If you’re a fan of Blu artist and you’d like to see his street art, you’ll have to go Mexico City, or New York, or Berlin, because Bologna is no longer the place where you could do that. In yet another case of artists having difficulties in this Northern Italian city, Blu decided to remove all of his artworks from its walls, as a protest against an exhibition announced by a powerful cultural institution, Genus Bononiae. Accompanied by a group of activists from the XM24 and Crash community centres, the celebrated Italian creative covered the pieces he created over the course of the last twenty years with paint and spray, sending a clear message against “private predators” who are institutionalising street art without permission.
Through the website of his fellow crew, Wu Ming, Blu released a statement regarding his actions. In it, the artist explains that Bologna’s Genus Bononiae, an institution backed by the most important bank foundation, Fondazione Carisbo, will open an exhibition entitled Street Art: Banksy & Co. on March 18th. For the show, several works were removed directly from the buildings across town, with the stated purpose of ”salvaging them from demolition and preserving them from the injuries of time.” With his radical response, Blu refuses to comply to the trend of turning urban arts into museum pieces. ”This ‘street art’ exhibition is representative of a model of urban space that we must fight, a model based on private accumulation which commodifies life and creativity for the profits of the usual few people, it is said in the statement. He adds that he is unwillingly featured in this show, which is being ”prepared in the posh rooms of Palazzo Pepoli”, and so he’s removing potential gallery work from their natural habitat.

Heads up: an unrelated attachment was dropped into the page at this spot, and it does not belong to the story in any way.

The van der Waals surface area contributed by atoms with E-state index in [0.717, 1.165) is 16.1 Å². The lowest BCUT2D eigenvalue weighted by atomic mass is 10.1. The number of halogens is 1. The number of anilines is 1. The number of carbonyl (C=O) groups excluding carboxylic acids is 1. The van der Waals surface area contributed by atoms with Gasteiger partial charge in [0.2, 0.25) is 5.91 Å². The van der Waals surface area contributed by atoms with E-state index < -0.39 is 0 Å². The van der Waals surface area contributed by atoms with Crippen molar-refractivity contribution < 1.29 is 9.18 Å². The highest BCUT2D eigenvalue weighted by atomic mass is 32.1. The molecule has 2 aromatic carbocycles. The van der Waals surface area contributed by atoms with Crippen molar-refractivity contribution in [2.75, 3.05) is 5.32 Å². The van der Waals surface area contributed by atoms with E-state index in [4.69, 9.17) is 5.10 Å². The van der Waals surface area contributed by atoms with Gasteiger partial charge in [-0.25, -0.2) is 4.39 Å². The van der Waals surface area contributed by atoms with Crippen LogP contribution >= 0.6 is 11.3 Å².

”We are faced with arrogant landlords who act as colonial governors and think they’re free to take murals off our walls. The only thing that’s left to do is make these paintings disappear, to snatch them from those claws, to make hoarding impossible.”
When a few weeks ago, a team of people was seen “getting” graffiti and murals from the walls of Bologna for the sake of the exhibition, many were questioning the legitimacy of such acts. It is the question that we here at Widewalls have been asking on several occasions: Why take art from the streets? It is street art after all. The artists who take their time and put their efforts into creating artwork for the city and its inhabitants see this as vandalism - the vandalism of the work which is, in turn, often considered vandalism itself. And Wasn’t Alice Pasquini just fined 800 euros for painting? Let’s just agree that street art does not need to be “saved” and really should just be left alone - otherwise it appears that the artists themselves will simply make it disappear altogether.
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Editors’ Tip: Scala Mercalli: The Creative Earthquake of Italian Street Art
In summer 2008, a comprehensive exhibition dedicated to Italian street art was held at Rome’s most prestigious art space - Auditorium Parco della Musica. Entitled The Scala Mercalli, the project has been documented in a book entitled Scala Mercalli: The Creative Earthquake of Italian Street Art, providing a visual record of Italian street art and an in-print guide to the artworks. The strength of the Scala Mercalli was the display of creativity originating from new and undiscovered artists and the spontaneity of their work. This volume is an important snapshot in time of that body of work. It includes: CD - Scala Mercali Sound, the soundtrack of the exhibition, and rhythmic sounds of the city; and DVD - Delicious Art and a visual record of the exhibition which is fresh, daring, ironic, adventurous, funny.
Featured images: Blu removing his murals. Photos by Michele Lapini / Eikon Studio. All images used for illustrative purposes only.